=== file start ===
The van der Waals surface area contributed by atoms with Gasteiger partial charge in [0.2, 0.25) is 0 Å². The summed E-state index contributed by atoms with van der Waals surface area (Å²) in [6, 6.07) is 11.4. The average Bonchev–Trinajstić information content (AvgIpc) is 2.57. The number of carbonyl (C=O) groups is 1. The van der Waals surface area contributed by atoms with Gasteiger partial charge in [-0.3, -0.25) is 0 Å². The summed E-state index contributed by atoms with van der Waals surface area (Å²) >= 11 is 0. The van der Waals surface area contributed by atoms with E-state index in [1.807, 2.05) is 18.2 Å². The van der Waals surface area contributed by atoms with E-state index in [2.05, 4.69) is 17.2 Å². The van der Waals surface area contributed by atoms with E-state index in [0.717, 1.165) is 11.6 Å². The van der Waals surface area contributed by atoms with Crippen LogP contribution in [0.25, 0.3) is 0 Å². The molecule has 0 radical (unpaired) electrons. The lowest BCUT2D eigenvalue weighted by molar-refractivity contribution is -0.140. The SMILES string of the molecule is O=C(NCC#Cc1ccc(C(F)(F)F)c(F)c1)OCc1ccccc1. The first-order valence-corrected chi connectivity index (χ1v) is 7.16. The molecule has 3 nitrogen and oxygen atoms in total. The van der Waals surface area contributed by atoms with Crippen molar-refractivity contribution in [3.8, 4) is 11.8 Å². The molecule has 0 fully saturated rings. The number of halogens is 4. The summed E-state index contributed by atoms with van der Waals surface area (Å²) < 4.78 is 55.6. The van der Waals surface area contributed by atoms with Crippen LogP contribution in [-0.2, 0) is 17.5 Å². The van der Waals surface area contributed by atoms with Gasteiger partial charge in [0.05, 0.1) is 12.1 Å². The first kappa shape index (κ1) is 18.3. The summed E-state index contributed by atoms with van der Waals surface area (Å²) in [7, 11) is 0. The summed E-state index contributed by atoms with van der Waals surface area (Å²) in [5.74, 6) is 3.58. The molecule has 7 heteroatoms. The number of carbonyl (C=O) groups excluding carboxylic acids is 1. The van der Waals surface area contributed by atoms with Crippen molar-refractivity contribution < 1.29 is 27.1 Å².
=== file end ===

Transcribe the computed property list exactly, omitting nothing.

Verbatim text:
The van der Waals surface area contributed by atoms with Gasteiger partial charge in [0.2, 0.25) is 0 Å². The summed E-state index contributed by atoms with van der Waals surface area (Å²) in [6, 6.07) is 11.4. The average Bonchev–Trinajstić information content (AvgIpc) is 2.57. The number of carbonyl (C=O) groups is 1. The van der Waals surface area contributed by atoms with Gasteiger partial charge in [-0.3, -0.25) is 0 Å². The summed E-state index contributed by atoms with van der Waals surface area (Å²) >= 11 is 0. The van der Waals surface area contributed by atoms with E-state index in [1.807, 2.05) is 18.2 Å². The van der Waals surface area contributed by atoms with E-state index in [2.05, 4.69) is 17.2 Å². The van der Waals surface area contributed by atoms with E-state index in [0.717, 1.165) is 11.6 Å². The van der Waals surface area contributed by atoms with Crippen LogP contribution in [0.25, 0.3) is 0 Å². The molecule has 0 radical (unpaired) electrons. The lowest BCUT2D eigenvalue weighted by molar-refractivity contribution is -0.140. The SMILES string of the molecule is O=C(NCC#Cc1ccc(C(F)(F)F)c(F)c1)OCc1ccccc1. The first-order valence-corrected chi connectivity index (χ1v) is 7.16. The molecule has 3 nitrogen and oxygen atoms in total. The van der Waals surface area contributed by atoms with Crippen molar-refractivity contribution in [3.8, 4) is 11.8 Å². The molecule has 0 fully saturated rings. The number of halogens is 4. The summed E-state index contributed by atoms with van der Waals surface area (Å²) < 4.78 is 55.6. The van der Waals surface area contributed by atoms with Crippen LogP contribution in [-0.2, 0) is 17.5 Å². The van der Waals surface area contributed by atoms with Gasteiger partial charge in [0.05, 0.1) is 12.1 Å². The first kappa shape index (κ1) is 18.3. The summed E-state index contributed by atoms with van der Waals surface area (Å²) in [7, 11) is 0. The summed E-state index contributed by atoms with van der Waals surface area (Å²) in [5.74, 6) is 3.58. The molecule has 7 heteroatoms. The number of carbonyl (C=O) groups excluding carboxylic acids is 1. The van der Waals surface area contributed by atoms with Crippen molar-refractivity contribution < 1.29 is 27.1 Å².